However, the most recent evidence suggests that omega-6 fats may not in fact increase inflammation. And the American Heart Association’s current position is that omega-3 and omega-6 fats are beneficial. It says that it is more important to meet the minimum recommended intakes for both fats than to try to achieve any specific consumption ratio. Still, there are important gaps and limitations in the research, and conclusions may change as more evidence surfaces.  

Can you get enough omega-3 without consuming fish or taking supplements?

Probably not. Only a small amount of the alpha-linoleic acid (ALA) found in such oils as canola, flaxseed, and soybean is converted in the body to the more-beneficial omega-3s—EPA and DHA.

But most people can get enough omega-3s by eating fatty fish—such as salmon and sardines, which are also low in mercury—at least twice a week. People who have coronary heart disease should consider taking a fish-oil pill, since they need about a gram a day of those fatty acids. Check with a doctor before taking omega-3 pills because they can interact with some medications. See Is Fish Oil Right For You? and our guide to the benefits and risks of eating fish for details.

Are coconut and palm oil good for you or not?

The consensus is that those oils are loaded with cholesterol-raising saturated fat. But dissenters say there is emerging evidence that tropical oils, especially coconut oil, behave differently in the body than animal-derived saturated fats, and might have underappreciated health benefits.

Philip Calder, Ph.D., professor of nutritional immunology at the University of Southampton in England and editor-in-chief of the British Journal of Nutrition, notes that while more research is needed, for now, "There’s not that much evidence that coconut oil offers an advantage over other types of oil, and it’s likely to raise your cholesterol."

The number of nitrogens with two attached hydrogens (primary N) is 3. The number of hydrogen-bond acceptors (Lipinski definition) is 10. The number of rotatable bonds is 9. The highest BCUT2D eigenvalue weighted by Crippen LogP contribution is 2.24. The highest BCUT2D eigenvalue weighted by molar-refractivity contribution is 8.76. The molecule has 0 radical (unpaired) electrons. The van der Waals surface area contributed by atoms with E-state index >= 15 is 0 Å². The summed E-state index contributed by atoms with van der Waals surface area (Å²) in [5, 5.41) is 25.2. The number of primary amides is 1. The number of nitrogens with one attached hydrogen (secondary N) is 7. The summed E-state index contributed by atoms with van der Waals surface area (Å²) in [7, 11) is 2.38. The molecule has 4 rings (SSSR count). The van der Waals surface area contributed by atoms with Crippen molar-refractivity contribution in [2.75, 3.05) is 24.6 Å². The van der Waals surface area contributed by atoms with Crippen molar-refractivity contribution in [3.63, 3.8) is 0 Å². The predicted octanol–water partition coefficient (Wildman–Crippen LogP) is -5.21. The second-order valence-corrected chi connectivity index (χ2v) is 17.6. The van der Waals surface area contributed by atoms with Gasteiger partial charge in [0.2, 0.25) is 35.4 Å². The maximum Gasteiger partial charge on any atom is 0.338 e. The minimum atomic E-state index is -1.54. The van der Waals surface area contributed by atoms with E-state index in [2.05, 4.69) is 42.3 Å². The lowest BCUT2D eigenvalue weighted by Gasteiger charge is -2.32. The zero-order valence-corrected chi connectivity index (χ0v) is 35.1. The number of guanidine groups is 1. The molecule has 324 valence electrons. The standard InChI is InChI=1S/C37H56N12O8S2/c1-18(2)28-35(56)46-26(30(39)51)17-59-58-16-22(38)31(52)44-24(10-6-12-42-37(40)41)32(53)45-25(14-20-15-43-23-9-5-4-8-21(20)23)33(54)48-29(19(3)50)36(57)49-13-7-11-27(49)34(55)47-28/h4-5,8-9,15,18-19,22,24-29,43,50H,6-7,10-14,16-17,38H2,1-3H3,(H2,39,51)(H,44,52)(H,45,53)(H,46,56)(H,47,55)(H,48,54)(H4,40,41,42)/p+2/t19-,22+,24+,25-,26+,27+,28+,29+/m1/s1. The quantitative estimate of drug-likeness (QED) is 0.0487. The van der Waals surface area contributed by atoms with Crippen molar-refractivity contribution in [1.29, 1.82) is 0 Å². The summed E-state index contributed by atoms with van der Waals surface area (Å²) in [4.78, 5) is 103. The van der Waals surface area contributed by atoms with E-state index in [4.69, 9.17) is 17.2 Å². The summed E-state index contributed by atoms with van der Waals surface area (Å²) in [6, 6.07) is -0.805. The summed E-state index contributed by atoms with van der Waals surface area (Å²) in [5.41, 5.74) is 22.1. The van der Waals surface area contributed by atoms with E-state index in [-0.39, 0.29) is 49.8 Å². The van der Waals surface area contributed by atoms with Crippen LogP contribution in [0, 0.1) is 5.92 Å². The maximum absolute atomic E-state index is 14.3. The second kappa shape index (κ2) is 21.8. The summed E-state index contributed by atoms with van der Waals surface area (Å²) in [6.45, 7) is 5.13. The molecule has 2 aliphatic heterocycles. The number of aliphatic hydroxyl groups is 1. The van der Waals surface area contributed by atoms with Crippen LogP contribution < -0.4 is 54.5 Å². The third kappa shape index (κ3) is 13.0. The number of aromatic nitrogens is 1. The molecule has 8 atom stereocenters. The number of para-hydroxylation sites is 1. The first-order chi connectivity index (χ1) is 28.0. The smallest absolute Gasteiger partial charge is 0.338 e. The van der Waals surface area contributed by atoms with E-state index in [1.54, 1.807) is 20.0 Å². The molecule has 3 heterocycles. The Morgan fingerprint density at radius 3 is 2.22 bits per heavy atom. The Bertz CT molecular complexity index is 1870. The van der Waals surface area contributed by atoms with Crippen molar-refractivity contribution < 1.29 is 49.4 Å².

What to do? Your best bet for now is to limit consumption of those oils but keep an open mind until more research comes in.

How does processing affect the benefits and risks of oil?

Oils may be processed using mechanical pressing or heat and chemicals, a method that can affect its flavor and potentially its health benefits. Olive oil, for example, is prized for the complex flavors that are strongest when the oil is fresh from the fruit. That’s why higher grades (extra virgin and virgin) are given only to mechanically pressed oil that hasn’t been treated with heat or chemicals. Those premium, mechanically pressed oils also contain more antioxidants.

Processed or refined oils do have some pluses, though. They are less expensive, last longer, and can hold up to high-heat uses such as frying without smoking and breaking down into potentially toxic compounds. On the minus side, refined oils may have been extracted with hexane, an industrial solvent. A form of hexane is classified as an air pollutant by the Environmental Protection Agency and as a neurotoxin by the Centers for Disease Control and Prevention, and environmental groups have raised concerns about residues that might be left behind in the oil.

Testing by an organic advocacy group found trace amounts of hexane residue (less than 10 parts per million) in a sample of soybean oil. But almost all of the research on hexane toxicity has involved factory workers breathing in high concentrations of airborne hexanes. At very low exposure levels through food, there is no reason to think it should be a health problem, says the toxicologist John L. O’Donoghue, Ph.D., of the University of Rochester School of Medicine and Dentistry.